ARLINGTON, Texas —Saving lives and the environment is the goal for a team of researchers at The University of Texas at Arlington using geothermal energy to melt the black ice that makes bridges dangerous.
Every winter when North Texas bridges become slick due to freezing temperatures is a reminder for Professor Xinbao Yu that one day his research will pay off. As an associate professor of civil engineering at UTA, he leads a group of student researchers working to put an end to the dangerous driving conditions ice on bridges and overpasses created for drivers.
His research has been a success and Yu’s team recently earned $100,000 in funding from the Texas Department of Transportation (TxDOT) to be used to advance testing on a new design for geothermal loops under the bridge-deck at their test site in Arlington.
“I always tell my students, we are doing research because we are curious,” Yu said. “We’re curious about how things work. We’re wanting to find a theory to explain how it works and make it work better.”
Professor Yu believes the money will be put to good use benefiting the cost/benefit analysis and an environmental impact survey at the test site that replicates a bridge's construction.
“Our bridge model is very close to the real bridge.” said Yu. “The thickness of this bridge deck is about eight inches.”
Yu says their geothermal de-icing systems use groundwater pumped through a circulation pipe that forces thermal energy from underneath the earth’s surface. One end of the circulation pipe is rooted in the bridge deck to warm the concrete.
“The heating loops are almost like a heating pad,” said Yu. “They warm up the bottom of the bridge and the heat transfers to the surface of the bridge. That keeps the bridges surface warm above freezing. That’s why we call it a heated bridge.”
One of the researchers under his guidance is Ph.D. candidate with UTA’s Department of Civil Engineering Omid Habibzadeh-Bigdarvish. He’s worked on the project since 2017 and has published multiple academic articles on the team's findings using the geothermal method.
“There are a lot of projects that basically focus only on the theory, but this project focuses on the application,” said Habibzadeh-Bigdarvish. “You can see the benefit, and basically what it can do to impact people's lives. So, it’s very interesting to see the application of your work in real life, not only on the papers and the academic aspect.”
Habibzadeh-Bigdarvish says the testing site doesn’t always get the real weather conditions needed to conduct their experiments. Since snow in North Texas isn’t always consistent, they came up with the solution of making their own using a snow gun.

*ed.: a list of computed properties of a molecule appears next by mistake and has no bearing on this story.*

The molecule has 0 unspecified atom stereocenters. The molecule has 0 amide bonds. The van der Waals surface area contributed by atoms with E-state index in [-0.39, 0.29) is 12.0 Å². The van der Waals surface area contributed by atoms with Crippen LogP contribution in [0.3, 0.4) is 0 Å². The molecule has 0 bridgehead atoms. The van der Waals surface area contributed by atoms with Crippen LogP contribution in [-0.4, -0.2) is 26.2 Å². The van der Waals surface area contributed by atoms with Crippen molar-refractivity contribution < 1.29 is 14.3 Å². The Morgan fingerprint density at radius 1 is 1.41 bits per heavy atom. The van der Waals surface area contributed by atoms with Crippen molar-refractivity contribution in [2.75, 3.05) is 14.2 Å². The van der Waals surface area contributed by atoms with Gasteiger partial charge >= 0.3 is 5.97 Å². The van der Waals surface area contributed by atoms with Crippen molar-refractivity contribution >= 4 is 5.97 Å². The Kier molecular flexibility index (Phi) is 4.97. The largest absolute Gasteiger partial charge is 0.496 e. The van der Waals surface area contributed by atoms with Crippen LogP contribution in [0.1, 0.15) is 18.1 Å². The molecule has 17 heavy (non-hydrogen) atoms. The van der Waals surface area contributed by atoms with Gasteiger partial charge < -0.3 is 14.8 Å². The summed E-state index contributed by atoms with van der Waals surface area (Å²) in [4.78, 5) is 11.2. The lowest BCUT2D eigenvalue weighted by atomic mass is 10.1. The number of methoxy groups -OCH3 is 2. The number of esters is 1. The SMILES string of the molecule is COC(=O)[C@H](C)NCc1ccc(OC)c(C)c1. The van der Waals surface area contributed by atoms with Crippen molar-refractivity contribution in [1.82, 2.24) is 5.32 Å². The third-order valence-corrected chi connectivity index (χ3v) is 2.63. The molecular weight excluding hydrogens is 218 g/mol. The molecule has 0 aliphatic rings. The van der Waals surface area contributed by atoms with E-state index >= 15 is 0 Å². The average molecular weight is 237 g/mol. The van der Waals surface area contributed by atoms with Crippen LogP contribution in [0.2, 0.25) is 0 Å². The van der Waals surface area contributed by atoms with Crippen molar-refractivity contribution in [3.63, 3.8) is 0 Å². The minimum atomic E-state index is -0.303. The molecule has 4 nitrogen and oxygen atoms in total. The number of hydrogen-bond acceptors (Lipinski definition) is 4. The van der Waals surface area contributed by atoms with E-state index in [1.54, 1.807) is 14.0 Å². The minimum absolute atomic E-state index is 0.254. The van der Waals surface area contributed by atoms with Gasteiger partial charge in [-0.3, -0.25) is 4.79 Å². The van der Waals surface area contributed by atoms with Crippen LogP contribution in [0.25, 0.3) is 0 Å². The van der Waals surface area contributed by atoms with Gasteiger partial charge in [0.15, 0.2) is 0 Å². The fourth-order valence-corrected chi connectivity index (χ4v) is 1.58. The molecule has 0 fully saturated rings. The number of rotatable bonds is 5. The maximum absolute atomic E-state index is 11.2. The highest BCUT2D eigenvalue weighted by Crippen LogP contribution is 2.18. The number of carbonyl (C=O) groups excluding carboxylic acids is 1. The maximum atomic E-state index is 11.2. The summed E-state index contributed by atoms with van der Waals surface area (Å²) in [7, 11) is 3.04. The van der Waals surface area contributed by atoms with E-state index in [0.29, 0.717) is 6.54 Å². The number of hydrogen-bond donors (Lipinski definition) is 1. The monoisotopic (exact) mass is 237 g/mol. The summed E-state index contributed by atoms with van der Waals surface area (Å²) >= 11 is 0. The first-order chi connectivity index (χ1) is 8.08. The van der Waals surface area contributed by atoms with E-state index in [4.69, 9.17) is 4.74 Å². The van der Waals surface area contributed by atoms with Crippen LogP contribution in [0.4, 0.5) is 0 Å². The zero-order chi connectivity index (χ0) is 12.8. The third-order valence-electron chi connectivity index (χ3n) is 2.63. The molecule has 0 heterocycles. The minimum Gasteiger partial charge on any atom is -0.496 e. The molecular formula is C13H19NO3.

“So, with that we can we can create snow and ice on our bridge deck and see how our system is performing. In all of the tests we were able to de-ice the surface completely.”
Both Yu and Habibzadeh-Bigdarvish are passionate about the project because of the environmental benefit this science provides. The de-icing salts and chemicals currently used to melt roadway ice can lead to polluted soil and water. They say here in the United States road salts are a major culprit for elevated chloride levels in ground and surface waters and in many urban streams.
“So our system, what we are doing here is to prevent the pollution that has happen before, also promote renewable energy at the same time solving the problem of ice and snow on our bridge decks,” Habibzadeh-Bigdarvish said.
Dr. Anand Puppala from Texas A&M is the co-investigator on this project. He’s Yu’s former colleague who led the project before Yu. Yu says part of his work is on the environmental impact-study to address the leakage impact from the heating fluids, a mix of glycol and water. He says a leak is not likely to happen, but they’re studying it as “what-if '' scenario.
After years of research Professor Yu says he’s very proud of the work he and Puppala, along with their current and former students like Habibzadeh-Bigdarvish have accomplished. He hopes this technique could be put to use on traffic bridges in North Texas within the next couple of years.
“I’m still working with TxDOT,” said Yu. “It’s for them to make this call, to evaluate this technology, and if they think everything is ready for the next phase of this research, we’re going to implement this system on a real operating bridge.”
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